J'ai fait S (scientifique) au lycee en France. J'ai eu d'assez bonnes notes, bien que S soit reputé pour etre essez difficile tout de meme. Je parler couramment l'allemand, bientot couramment l'anglais avec mon année a Edmonds et j'apprend le russe. J'ai pratique l'equitation pendant 10 bonnes années avec competition.
Sachant que le bac americain est reputé pour etre bcp plus simple que le francais, j'espere avoir de bonnes notes cette année.
Parmis tout ce que j'ai dit, cela pourra t il m'aider a entrer dans une bonne universite? a decrocher une bourse?
je n'ai pas tout cité car c'est tout ce qui me vient a l'esprit pour le moment

By Alexandre (Alexandre) on Thursday, August 05, 2004 - 02:02 pm: Edit

Tes langues vont beaucoups t'aides. Comment as tu passe ton bac? Si tu veut, je peut t'appele au telephone. Ce sera plus simple.

By Kk19131 (Kk19131) on Thursday, August 05, 2004 - 02:04 pm: Edit

I'd be happy to help! One Wildcat earned is a Wolverine lost!

By Tosh (Tosh) on Thursday, August 05, 2004 - 02:05 pm: Edit

je n'ai pas passé mon bac en France. j'aurais juste mon bac americain.
je prefere par mail
il est ds mon profil

By Tosh (Tosh) on Thursday, August 05, 2004 - 02:09 pm: Edit

what does "one wildcat earned is a woldverine lost" mean?
alexandre help lol

By Alexandre (Alexandre) on Thursday, August 05, 2004 - 02:10 pm: Edit

Ok, mais pas ce soir. J'ai un rendez-vous avex un ami ce soir. On discutes demain.

Bonne nuit.

By Tosh (Tosh) on Thursday, August 05, 2004 - 02:19 pm: Edit

pas de probleme

By Thekev (Thekev) on Thursday, August 05, 2004 - 03:18 pm: Edit

University of Missouri at Columbia
University of Missouri at Columbia
University of Missouri at Columbia
The best j-school in the nation

By Tosh (Tosh) on Thursday, August 05, 2004 - 03:25 pm: Edit

lol understood ;-)

By Woogiewilly25 (Woogiewilly25) on Thursday, August 05, 2004 - 03:45 pm: Edit

University of Maryland....that's where I'm going for Journalism :o)

By Kk19131 (Kk19131) on Thursday, August 05, 2004 - 04:07 pm: Edit

Thekev: sorry, but Missouri's journalism school has nothing on Northwestern's.

By Willywonka (Willywonka) on Thursday, August 05, 2004 - 04:16 pm: Edit

University of Maryland does have a very good school of Journalism.

If you're the kind of student who feels more comfortable at a liberal arts college, Washington and Lee University is the only Top 20 LAC with a journalism department. Students coming out of it do very well in life, and W&L seems like a great place to spend four years.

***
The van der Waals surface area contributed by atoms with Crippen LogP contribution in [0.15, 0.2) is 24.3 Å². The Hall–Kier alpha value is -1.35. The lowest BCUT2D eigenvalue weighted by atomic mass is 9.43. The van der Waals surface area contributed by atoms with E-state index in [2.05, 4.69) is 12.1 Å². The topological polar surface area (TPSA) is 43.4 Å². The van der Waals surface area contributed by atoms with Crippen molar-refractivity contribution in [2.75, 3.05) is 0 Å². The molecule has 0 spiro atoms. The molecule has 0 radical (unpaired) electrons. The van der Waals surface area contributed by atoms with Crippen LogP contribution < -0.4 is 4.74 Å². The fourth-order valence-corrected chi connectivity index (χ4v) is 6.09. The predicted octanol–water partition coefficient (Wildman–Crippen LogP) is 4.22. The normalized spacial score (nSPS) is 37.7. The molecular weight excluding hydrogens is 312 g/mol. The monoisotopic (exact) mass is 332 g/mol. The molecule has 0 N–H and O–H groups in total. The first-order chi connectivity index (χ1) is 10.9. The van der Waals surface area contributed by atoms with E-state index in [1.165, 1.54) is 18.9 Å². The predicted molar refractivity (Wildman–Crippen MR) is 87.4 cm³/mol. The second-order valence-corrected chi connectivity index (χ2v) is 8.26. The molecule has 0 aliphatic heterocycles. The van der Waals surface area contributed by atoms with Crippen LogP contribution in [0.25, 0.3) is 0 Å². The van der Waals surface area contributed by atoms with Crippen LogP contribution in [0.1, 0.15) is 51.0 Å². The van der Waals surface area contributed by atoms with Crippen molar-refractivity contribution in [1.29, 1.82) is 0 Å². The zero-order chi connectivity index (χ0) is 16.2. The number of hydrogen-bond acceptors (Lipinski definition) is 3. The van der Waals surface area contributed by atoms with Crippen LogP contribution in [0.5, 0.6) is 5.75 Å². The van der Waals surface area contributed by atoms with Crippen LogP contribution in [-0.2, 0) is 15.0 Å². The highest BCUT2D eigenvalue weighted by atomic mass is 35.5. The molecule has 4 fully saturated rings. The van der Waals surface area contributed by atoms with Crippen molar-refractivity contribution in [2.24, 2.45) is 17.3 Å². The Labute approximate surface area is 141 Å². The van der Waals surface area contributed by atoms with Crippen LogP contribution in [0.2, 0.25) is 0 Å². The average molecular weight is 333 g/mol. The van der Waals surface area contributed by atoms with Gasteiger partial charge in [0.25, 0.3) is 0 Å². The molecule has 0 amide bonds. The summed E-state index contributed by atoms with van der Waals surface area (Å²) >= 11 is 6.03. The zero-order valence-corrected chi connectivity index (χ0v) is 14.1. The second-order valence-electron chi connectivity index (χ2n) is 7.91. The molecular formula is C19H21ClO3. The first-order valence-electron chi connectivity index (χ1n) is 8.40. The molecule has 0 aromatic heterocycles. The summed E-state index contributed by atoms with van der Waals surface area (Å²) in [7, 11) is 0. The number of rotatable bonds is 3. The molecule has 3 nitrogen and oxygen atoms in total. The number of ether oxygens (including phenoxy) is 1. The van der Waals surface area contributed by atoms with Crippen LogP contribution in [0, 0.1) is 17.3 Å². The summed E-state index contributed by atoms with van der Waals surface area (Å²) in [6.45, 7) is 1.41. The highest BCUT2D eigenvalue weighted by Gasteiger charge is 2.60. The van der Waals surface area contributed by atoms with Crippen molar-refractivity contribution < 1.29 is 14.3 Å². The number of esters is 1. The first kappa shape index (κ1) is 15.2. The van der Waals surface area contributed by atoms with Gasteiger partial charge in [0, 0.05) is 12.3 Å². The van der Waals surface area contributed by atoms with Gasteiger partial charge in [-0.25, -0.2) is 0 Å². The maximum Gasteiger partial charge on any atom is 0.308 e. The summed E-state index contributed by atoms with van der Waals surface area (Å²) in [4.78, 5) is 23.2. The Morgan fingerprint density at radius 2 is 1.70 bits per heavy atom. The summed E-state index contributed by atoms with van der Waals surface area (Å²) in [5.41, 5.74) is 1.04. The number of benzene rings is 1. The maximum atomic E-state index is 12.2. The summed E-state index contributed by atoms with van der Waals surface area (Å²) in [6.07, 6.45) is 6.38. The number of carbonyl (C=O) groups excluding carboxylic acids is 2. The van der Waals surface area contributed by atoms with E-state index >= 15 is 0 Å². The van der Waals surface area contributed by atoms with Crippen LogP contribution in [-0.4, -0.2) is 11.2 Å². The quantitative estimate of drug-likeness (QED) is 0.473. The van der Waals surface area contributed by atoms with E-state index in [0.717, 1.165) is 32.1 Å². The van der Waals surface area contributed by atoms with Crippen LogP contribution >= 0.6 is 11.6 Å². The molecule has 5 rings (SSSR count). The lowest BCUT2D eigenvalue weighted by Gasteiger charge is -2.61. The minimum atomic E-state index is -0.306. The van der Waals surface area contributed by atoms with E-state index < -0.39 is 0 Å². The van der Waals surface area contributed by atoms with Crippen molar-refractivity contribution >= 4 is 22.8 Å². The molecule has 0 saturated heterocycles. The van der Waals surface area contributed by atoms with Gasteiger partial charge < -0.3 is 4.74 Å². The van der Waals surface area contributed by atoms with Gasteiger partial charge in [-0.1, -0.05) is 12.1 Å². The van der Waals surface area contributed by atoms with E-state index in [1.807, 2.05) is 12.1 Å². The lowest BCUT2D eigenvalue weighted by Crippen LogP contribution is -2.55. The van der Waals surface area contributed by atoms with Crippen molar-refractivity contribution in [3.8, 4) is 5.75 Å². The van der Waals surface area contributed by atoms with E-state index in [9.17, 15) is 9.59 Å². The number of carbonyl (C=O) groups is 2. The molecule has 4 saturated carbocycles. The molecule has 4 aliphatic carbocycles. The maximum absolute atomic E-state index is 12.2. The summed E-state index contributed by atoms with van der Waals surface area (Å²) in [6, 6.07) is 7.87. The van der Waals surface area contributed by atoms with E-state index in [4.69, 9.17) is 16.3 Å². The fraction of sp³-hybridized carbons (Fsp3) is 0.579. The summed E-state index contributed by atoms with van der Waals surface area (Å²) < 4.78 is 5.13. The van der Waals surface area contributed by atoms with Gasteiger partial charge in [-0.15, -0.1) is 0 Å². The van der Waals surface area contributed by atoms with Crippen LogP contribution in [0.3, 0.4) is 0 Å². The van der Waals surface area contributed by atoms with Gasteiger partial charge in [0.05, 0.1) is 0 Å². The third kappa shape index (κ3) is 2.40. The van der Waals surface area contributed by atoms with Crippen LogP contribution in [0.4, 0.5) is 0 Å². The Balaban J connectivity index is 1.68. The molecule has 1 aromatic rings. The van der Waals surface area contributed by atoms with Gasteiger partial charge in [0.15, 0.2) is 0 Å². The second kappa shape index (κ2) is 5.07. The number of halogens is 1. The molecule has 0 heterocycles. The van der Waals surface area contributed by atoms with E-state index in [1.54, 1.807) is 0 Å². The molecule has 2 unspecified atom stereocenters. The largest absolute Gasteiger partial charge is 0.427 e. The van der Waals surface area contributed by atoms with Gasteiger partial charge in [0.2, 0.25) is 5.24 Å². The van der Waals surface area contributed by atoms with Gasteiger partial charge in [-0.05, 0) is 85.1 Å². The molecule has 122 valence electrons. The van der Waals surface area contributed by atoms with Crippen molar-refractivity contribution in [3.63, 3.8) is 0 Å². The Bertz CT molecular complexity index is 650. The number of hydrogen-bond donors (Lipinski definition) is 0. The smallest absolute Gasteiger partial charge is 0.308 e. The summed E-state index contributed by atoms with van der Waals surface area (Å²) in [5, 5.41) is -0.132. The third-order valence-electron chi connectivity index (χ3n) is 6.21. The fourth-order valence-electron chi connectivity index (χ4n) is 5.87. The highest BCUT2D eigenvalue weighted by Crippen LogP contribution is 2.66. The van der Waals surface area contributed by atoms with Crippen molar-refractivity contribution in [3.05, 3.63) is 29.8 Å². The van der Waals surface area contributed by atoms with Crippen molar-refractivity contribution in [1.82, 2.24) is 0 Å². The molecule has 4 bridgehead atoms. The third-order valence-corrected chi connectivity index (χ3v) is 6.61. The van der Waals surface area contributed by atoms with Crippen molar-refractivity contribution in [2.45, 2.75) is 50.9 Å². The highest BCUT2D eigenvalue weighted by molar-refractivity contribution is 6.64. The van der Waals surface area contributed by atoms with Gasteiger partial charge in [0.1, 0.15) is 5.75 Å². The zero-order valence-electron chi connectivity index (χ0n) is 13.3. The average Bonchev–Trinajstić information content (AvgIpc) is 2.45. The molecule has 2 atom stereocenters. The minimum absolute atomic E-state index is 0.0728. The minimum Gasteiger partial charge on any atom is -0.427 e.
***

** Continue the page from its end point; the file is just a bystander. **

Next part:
(Geeze, I feel like I : W&L :: Alexandre : University of Michigan)

By Tosh (Tosh) on Thursday, August 05, 2004 - 04:47 pm: Edit

thanks :-)

but i don't understand everything in the american system. How many years do I have to study to become a journalist? Is undergraduate enough? Or should i continue in graduate studies?

By Collegeparent (Collegeparent) on Friday, August 06, 2004 - 11:50 am: Edit

An undergraduate journalism degree with definitely get you a good job. However, if you want to continue your studies, look at the graduate programs at Missouri, Northwestern, USC, Georgia, Syracuse and especially Columbia. It's at the graduate school level where networking becomes crucial in getting a good (better) job due to alumni and other contacts.

By Carolyn (Carolyn) on Saturday, August 07, 2004 - 10:04 pm: Edit

As someone with an undergrad degree in journalism who is currently a freelance journalist, I second Collegeparent - an undergrad degree is enough.

However, there is a caveat - make sure you choose an undergraduate program where there is ample opportunity to do "hands on" classwork. Some journalism programs are more theoretical in nature and don't give you a chance to fine tune your actual writing skills in a real world sense.

The other important thing to look at in comparing journalism programs is the availability of internships---getting a job in journalism requires you to have a portfolio (or in the case of broadcast, a reel) of actual published work - make sure you attend a school where you will have ample opportunities to get that.